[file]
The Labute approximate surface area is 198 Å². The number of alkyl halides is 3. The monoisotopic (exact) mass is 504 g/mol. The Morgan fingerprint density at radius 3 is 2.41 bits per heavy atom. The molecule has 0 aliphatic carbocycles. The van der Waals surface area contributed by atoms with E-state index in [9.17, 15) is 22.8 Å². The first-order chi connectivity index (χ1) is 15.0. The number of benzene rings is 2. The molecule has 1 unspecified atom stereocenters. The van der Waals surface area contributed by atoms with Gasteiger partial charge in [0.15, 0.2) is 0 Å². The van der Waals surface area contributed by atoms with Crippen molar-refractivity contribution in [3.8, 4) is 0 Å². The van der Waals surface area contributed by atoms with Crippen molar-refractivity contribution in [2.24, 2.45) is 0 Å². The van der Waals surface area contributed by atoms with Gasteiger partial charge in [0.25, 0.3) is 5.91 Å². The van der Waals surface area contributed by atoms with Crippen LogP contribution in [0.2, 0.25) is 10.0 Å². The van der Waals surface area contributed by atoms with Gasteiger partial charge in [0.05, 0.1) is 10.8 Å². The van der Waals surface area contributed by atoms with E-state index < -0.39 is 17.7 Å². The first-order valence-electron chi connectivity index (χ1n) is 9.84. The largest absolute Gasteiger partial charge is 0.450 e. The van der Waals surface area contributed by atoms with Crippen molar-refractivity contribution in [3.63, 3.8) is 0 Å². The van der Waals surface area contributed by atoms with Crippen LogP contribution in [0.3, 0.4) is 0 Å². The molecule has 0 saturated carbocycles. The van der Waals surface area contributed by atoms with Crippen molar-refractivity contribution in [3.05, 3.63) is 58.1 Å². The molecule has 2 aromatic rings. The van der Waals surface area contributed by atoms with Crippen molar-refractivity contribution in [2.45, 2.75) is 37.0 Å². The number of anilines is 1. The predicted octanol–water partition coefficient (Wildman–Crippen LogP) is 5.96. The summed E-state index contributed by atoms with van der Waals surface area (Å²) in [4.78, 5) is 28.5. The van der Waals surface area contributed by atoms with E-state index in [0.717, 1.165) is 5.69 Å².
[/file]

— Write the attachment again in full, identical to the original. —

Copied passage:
The Labute approximate surface area is 198 Å². The number of alkyl halides is 3. The monoisotopic (exact) mass is 504 g/mol. The Morgan fingerprint density at radius 3 is 2.41 bits per heavy atom. The molecule has 0 aliphatic carbocycles. The van der Waals surface area contributed by atoms with E-state index in [9.17, 15) is 22.8 Å². The first-order chi connectivity index (χ1) is 15.0. The number of benzene rings is 2. The molecule has 1 unspecified atom stereocenters. The van der Waals surface area contributed by atoms with Gasteiger partial charge in [0.15, 0.2) is 0 Å². The van der Waals surface area contributed by atoms with Crippen molar-refractivity contribution in [3.8, 4) is 0 Å². The van der Waals surface area contributed by atoms with Crippen molar-refractivity contribution in [2.24, 2.45) is 0 Å². The van der Waals surface area contributed by atoms with Gasteiger partial charge in [0.25, 0.3) is 5.91 Å². The van der Waals surface area contributed by atoms with Crippen LogP contribution in [0.2, 0.25) is 10.0 Å². The van der Waals surface area contributed by atoms with Gasteiger partial charge in [0.05, 0.1) is 10.8 Å². The van der Waals surface area contributed by atoms with E-state index < -0.39 is 17.7 Å². The first-order valence-electron chi connectivity index (χ1n) is 9.84. The largest absolute Gasteiger partial charge is 0.450 e. The van der Waals surface area contributed by atoms with Crippen molar-refractivity contribution in [3.63, 3.8) is 0 Å². The van der Waals surface area contributed by atoms with Crippen LogP contribution in [0.3, 0.4) is 0 Å². The molecule has 0 saturated carbocycles. The van der Waals surface area contributed by atoms with Crippen molar-refractivity contribution in [3.05, 3.63) is 58.1 Å². The molecule has 2 aromatic rings. The van der Waals surface area contributed by atoms with Crippen molar-refractivity contribution in [2.45, 2.75) is 37.0 Å². The number of anilines is 1. The predicted octanol–water partition coefficient (Wildman–Crippen LogP) is 5.96. The summed E-state index contributed by atoms with van der Waals surface area (Å²) in [4.78, 5) is 28.5. The van der Waals surface area contributed by atoms with E-state index in [0.717, 1.165) is 5.69 Å².